I hope you folks will enjoy the poems, the writings and the scribbles, I must be moving on. Thanks to Carrie Buntrock Moore for giving me the flyer for the homeless drama. Without you darling, all this good, which I feel blessed, would not be possible. The rest of the cast…remember I will be hitting the typewriter and the computer and whipping my family into shape to film and record me. So, I doubt I will have time to be bored. I have faith in all of you. Yes, my parting to you all will be like putting on roller skates to go on the ice rink. But remember, you must crawl out of the tent before you can walk.

Sincerely love and eternal good wishes, long prayers
Your Tejas actor, performer, writer, playwright, poet

Billy Lee Woolverton

–Brandi Neal

Wrestling to the Top

Rob Elowitch’s Double Life

Originally published in “The Blue Room.”

RobLike a gladiator, Robbie Ellis slowly climbs up the three turnbuckles of the wrestling ring and turns to face his opponent Matt Rage, who attempts to get up from Robbie’s latest blow. Robbie hovers six feet above the ground; his chiseled body perched like a statue as he prepares for his famous finishing move, the big splash. In one fell swoop he leaps off the top turnbuckle, gaining height, soaring like a superhero in flight, before he evens his frame out positioning his stomach parallel with the mat. With a loud smack he lands on Rage and successfully pins him. He jumps up, swaggers his hips and swings his jacket above his head; it’s another victory for crowd favorite Robbie Ellis.

“I do a lot of flying,” Robbie says. “It’s really my gimmick.”

As a fiery September sunset descends behind the VFW in Old Town, professional wrestler Robbie Ellis just made his comeback. Injured four months ago during a match in Sanford, the Sports Illustrated legend proved he is still has what it takes. At least 30 fans paid their hard earned money and suspended their disbelief to witness Robbie, and the other featured wrestlers of the evening, pummel each other inside the ring.

In high school gyms, VFWs and American Legions across the country, hundreds of men dress up in grandiose costumes and adopt an alter ego. Hardcore fans get caught up in the storylines of their favorite wrestlers and follow them from location to location. Before each match begins, the stage is set. The lights are dimmed and the smell of sweat, baby oil and smoke mingle in the air. Backstage prior to the match Robbie waits for his cue.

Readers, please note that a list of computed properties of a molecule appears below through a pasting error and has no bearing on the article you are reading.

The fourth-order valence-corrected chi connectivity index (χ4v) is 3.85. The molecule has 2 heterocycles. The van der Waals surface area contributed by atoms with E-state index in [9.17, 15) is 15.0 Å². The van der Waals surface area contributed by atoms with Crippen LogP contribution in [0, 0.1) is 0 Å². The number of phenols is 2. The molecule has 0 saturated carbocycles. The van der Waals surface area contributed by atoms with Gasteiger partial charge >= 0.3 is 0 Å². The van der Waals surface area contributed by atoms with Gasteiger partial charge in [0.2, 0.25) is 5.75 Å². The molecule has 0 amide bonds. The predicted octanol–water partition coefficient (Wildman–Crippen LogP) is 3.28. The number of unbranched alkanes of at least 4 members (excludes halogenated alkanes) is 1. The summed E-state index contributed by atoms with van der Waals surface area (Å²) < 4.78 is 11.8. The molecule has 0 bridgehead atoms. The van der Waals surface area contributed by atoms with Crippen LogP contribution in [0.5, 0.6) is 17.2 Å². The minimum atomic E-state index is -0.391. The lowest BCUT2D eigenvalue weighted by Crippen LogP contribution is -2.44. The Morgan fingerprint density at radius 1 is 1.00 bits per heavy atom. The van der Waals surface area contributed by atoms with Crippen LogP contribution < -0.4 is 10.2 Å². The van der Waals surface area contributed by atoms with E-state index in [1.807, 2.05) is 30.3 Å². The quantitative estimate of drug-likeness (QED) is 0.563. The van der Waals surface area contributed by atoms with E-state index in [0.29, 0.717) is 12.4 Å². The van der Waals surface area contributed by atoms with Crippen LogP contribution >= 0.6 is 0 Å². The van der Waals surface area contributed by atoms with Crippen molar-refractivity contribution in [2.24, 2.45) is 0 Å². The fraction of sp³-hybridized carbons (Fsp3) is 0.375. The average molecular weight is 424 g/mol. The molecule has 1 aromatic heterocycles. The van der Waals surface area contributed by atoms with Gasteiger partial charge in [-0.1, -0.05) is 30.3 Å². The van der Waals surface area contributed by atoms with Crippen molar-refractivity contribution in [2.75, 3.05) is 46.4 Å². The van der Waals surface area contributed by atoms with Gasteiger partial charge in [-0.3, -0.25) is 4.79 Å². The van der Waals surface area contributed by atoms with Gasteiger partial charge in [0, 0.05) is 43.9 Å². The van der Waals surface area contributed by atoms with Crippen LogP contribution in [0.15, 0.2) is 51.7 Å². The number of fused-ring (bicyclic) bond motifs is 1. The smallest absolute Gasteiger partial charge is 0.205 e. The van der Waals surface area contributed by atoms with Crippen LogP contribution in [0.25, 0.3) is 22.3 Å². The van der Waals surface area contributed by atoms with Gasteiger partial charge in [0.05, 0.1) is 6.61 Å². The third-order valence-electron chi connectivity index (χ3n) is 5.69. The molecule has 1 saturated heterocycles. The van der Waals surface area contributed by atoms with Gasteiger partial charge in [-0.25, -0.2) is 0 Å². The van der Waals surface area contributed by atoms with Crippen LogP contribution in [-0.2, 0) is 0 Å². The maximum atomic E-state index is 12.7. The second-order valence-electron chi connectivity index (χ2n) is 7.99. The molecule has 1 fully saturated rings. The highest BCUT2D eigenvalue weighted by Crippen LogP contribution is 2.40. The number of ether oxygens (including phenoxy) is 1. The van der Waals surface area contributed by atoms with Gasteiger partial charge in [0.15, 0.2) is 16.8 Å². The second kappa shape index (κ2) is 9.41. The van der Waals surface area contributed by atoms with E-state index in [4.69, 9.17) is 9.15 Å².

“They either love him or they hate him,” says Commissioner of New Wrestling Horizon Matt Michaels. “He’s been here so long.”

Besides being the villain everyone loves to hate, there’s something else about Robbie that sets him apart from the other wrestlers. Robbie is 63, though arguably in better shape than opponents half his age. To maintain his physique he works out at a local gym between two-to-three hours every day.

Robbie’s match against Rage is the second of the evening. The music swells and the curtain parts. Robbie advances from the makeshift dressing room wearing sleek black and gold wrestling shorts, black shoes, gold kneepads, a black and gold jacket and sunglasses. His well-muscled body looks freshly oiled and tan. He struts toward the ring as if on a catwalk, armed with a sense of arrogant self-confidence.

Things can get raucous in the front row and spit tends to fly, but for loyal members of the audience this is the best part and they show their adoration or disdain for each wrestler.

“Ladies and gentlemen, Robbie Ellis the world’s Sexiest Sexagenarian Super Stud Sports Illustrated legend,” the announcer cries.

This crowd loves Robbie and they voice their approval with loud hoots and hollers. Robbie swivels his hips and kisses both of his biceps in a slow deliberate gesture.

“Here’s the love muscle right here,” Robbie says while rotating his hips to the screams of girls in the front row.

Robbie’s opponent Rage appears wearing bright red boots, black and gray pants and a mask.

Inside the ring Robbie flips Rage, throws him into the ropes and delivers his elbow straight into his opponent. Rage retaliates  by grabbing Robbie and administering a body slam. Robbie backs Rage into the ropes and climbs halfway to the top; he thrusts his groin in Rage’s face as the crowd yells “too sexy!” Next comes the big splash.

For 10 minutes of glory as his alter ego wrestler Robbie Ellis, Rob Elowitch, art dealer and owner of the famed Barridoff Galleries, made the two-hour drive to Old Town from his home along Portland’s Western Promenade.

Rob has lived the double life of a professional wrestler and art dealer for the last 20 years. Though he runs Barridoff with his wife Annette, you’ll never find her at a match, cheering on Robbie Ellis.

Like most little boys, Rob dreamed of being a professional wrestler from an early age. He wrestled in college, but it was while in Boston that his fate was sealed. Rob was walking by the Boston Arena when he says he noticed a sign that read: “Learn to be a professional wrestler.”

“I went home and put on jeans and a tight t-shirt,” Rob recalls. “I remember going inside the arena and there was a ( wrestling) ring. I went upstairs, knocked on the door and it was just like a gangster movie.”

At first Rob kept his wrestling a secret from his wife. He disappeared every weekend to Boston for the wrestling clinic, each time telling Annette he was going to visit a urologist for a recurring bladder problem. Rob says the sneaking around made him sick, but something Annette had warned him of made him keep his mouth shut.

“Annette said years before, ‘if you ever do this, we won’t make it,'” Rob says.